Within the Magazine, was an apparatus, constructed to run any proposed length of time under twelve hours; when it had run out its time, it unpinioned a strong lock resembling a gun lock, which gave fire to the powder. This apparatus was so pinioned, that it could not possibly move till, by casting off the Magazine from the Vessel, it was set in motion.

The skilful operator could swim so low on the surface of the water, as to approach very near a Ship, in the Night, without fear of being discovered, and might if he chose, approach the stem or stern, above water, with very little danger. He could sink very quick, keep at any depth he pleased, and row a great distance, in any direction he desired, without coming to the surface; & when he rose to the surface, he would soon obtain a fresh supply of air, when, if necessary, he might descend again and pursue his course.

The above Vessel, Magazine &c. were projected in the year 1771, but not completed until the year 1775.

David Bushnell



"Experiments made to prove the nature and use of a Submarine Vessel."

No.3.

The first experiment I made, was with about two ounces of gunpowder, which I exploded four feet under water, to prove to some of the first Personages in Connecticut, that powder would take fire under water.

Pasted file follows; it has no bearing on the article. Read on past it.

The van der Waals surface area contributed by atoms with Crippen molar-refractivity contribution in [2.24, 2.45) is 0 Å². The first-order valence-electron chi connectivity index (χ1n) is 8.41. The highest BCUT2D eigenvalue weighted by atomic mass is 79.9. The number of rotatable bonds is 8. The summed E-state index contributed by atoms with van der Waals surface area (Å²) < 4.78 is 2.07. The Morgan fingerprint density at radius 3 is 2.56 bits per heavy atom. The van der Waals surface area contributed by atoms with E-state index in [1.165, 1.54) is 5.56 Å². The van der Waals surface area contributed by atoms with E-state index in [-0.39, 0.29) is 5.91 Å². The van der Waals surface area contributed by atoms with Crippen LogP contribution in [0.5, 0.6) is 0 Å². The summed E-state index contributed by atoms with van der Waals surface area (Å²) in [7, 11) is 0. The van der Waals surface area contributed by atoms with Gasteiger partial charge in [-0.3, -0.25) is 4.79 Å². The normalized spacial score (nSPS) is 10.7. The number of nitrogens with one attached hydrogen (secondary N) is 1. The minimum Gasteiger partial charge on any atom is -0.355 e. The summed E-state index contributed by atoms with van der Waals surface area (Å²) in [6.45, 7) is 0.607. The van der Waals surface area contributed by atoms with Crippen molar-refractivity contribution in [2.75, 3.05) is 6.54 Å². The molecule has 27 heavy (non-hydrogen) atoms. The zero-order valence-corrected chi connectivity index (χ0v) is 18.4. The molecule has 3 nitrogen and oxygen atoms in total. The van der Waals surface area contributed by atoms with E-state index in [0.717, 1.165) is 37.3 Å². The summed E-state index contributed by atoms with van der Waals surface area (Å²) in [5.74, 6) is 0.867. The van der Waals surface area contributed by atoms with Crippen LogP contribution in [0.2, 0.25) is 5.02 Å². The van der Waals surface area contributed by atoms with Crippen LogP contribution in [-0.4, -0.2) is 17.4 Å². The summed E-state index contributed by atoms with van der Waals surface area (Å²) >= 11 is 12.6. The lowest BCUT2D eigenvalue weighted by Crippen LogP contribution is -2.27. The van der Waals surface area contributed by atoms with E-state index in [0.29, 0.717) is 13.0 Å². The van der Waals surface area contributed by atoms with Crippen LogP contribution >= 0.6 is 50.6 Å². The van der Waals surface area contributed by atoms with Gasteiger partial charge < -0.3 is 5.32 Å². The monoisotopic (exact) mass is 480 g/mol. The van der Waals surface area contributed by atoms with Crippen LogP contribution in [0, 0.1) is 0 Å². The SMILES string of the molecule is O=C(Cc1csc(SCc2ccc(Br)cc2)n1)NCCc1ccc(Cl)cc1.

The second experiment was made with two pounds of powder, inclosed in a wooden bottle, and fixed under a hogshead, with a two inch oak plank between the hogshead and the powder; the hogshead was loaded with stones as deep as it could swim; a wooden pipe descending through the lower head of the hogshead, & through the plank into the powder contained in the bottle, was primed with powder. A match put to the priming exploded the powder, which produced a very great effect, rending the plank into pieces, demolishing the hogshead, and casting the stones and ruins of the hogshead, with a body of water many feet into the air, to the astonishment of the spectators. This experiment was likewise made for the satisfaction of the Gentlemen abovementioned.

I afterwards made many experiments of a similar nature; some of them with large quantities of powder; they all produced very violent explosions, much more than sufficient for any purpose I had in view.

In the first essays with the submarine Vessel, I took care to prove its strength to sustain the great pressures of the incumbent water when sunk deep, before I trusted any person to descend much below the surface: and I never suffered any person to go under water without having a strong piece of rigging made fast to it, until I found him well acquainted with the operations necessary for his safety. After that I made him descend and continue at particular depths, without rising or sinking, row by the compass, approach a Vessel, go under her, and fix the Woodscrew, mentioned in No 2, and marked A, into her Bottom, &c. until I thought him sufficiently expert to put my design into execution.

I found agreeably to my expectation, that it required many trials to make a person of common ingenuity, a skilful operator. The first I employed was very ingenious and made himself master of the business, but was taken sick in the campaign of 1776 at N.York, before he had an opportunity to make use of his skill, and never recovered his health sufficiently afterwards.

Experiments made with a submarine Vessel.